In response to a visible biracial and growing multiracial, and racially ambiguous groups in the U.S. and Britain, scholars have increasingly addressed the significance attached to skin color, especially for women. Black scholars have maintained that hair texture has long been more important than skin color in racial politics. Differences between whites and Blacks have been much sharper in regards to hair quality than regarding color, and have persisted much longer because of miscegenation. The politics of Black hair is part of a chronic problem linked to the surveillance of Black bodies and the global indignities Black people continue to experience in every aspect of life.

As Joyce A. Ladner argues, the stigmatization of blackness is designed to diminish, disempower, and ultimately bring Black people under submission. Penalties attached to Black hair speak to a social ill rooted in racism. Because beauty and professional standards preclude Black women, Black mothers have had to fortify their daughters to embrace themselves because the messages their children receive from society do not celebrate them. This point is evidenced by the growing number of children’s books written specifically to teach Black girls to love their hair. Tragically, they soon learn that society will punish them for doing so. There is nothing post-racial about Black youth realities, a reality confirmed by one educator of Pretoria Girls High in South Africa: “No wonder you black girls don’t excel academically, you’re always focused on the so-called racial issues of the school.” The young girls of Pretoria Girls High recognized the voice of racism and responded accordingly. “Our hair doesn’t contribute to our academic capabilities,” they responded.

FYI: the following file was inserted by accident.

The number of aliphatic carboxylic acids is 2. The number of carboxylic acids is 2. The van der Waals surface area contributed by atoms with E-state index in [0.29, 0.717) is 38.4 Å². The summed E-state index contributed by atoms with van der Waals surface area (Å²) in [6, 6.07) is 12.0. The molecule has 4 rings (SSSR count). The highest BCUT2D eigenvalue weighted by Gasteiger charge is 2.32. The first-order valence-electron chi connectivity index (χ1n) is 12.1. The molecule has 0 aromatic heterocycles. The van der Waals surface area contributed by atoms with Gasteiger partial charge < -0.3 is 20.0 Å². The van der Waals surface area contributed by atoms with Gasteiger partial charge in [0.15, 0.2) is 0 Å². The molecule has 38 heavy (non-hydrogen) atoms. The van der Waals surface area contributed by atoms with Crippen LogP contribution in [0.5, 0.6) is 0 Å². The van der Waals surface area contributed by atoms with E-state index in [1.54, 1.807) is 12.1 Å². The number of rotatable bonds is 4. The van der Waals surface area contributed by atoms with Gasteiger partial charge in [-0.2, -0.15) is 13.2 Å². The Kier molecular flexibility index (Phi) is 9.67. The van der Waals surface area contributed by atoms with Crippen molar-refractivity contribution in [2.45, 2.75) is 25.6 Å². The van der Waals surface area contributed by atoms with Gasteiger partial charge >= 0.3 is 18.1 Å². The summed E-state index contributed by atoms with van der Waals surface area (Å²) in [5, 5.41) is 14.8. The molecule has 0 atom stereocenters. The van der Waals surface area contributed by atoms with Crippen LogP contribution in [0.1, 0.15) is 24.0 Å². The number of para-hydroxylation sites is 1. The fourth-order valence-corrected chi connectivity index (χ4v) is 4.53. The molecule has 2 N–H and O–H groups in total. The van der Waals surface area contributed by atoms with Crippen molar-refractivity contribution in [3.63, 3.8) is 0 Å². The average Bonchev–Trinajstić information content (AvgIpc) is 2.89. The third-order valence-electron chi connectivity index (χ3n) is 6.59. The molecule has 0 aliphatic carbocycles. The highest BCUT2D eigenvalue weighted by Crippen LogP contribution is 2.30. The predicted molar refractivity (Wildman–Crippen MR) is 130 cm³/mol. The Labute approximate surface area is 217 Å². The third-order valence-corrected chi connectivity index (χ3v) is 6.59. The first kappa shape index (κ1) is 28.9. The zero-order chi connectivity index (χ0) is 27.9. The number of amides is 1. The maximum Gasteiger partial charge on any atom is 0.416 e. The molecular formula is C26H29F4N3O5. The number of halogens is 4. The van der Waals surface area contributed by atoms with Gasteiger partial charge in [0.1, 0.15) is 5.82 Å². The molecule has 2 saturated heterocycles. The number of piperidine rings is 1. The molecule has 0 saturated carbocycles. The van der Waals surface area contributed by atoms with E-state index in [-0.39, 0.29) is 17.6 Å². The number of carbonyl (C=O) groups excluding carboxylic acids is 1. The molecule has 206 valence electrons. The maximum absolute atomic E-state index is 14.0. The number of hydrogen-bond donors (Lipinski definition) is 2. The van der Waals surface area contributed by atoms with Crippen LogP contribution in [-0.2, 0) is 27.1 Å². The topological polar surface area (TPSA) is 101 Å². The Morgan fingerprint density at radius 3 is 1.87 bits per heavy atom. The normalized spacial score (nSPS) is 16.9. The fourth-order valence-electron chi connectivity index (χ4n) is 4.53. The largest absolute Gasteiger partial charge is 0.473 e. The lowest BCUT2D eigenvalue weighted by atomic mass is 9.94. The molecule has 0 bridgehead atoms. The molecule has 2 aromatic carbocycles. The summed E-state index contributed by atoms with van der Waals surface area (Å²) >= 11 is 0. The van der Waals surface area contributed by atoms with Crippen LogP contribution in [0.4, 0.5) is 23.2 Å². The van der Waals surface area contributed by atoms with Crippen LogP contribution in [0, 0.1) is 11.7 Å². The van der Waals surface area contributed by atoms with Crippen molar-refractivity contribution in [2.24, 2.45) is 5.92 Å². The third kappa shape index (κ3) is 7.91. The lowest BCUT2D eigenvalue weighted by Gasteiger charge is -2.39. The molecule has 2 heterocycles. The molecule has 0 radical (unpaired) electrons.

Anti-black racism presents whiteness as the normal mode of humanness and argues that it is made visible through the stigmatizing of Black hair and styles. The process of stigmatizing and problematizing Black hair construct Black hair as a problem. This process reveals hair texture is intrinsic to racialized social constructions that often emerge from white communities in settler-colonial states. The creation of and reliance on stigmatizing language around Black hair sanction the policing of Blackness via hair, affecting many facets of social and economic life. The construction of ‘the Black hair’ problem is reinforced through “color-blind” mechanisms designed to surveil Blackness, which clearly illustrates that the color-line is operating as it always has.

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Adele N. Norris

Adele N. Norris is a Senior Lecturer in Sociology and Social Policy in the Faculty of Arts and Social Sciences, University of Waikato, Hamilton, New Zealand. Adele’s scholarship engages black feminist methodologies to explore state-sanctioned violence against black and brown bodies. Follow her on Twitter @ANNorris16.

Comments on “Hair Discrimination, Anti-Black Racism, and Resistance

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    Thank you for this very interesting article. One observation: you used the word “quality” in this sentence, “Differences between whites and Blacks have been much sharper in regards to hair QUALITY than regarding color…” I find the term, “hair quality” problematic. Hair quality implies that there is a judgement or assessment of hair, i.e. high quality or low quality, good hair and bad hair. Hair doesn’t have a quality. Perhaps you meant “hair texture”?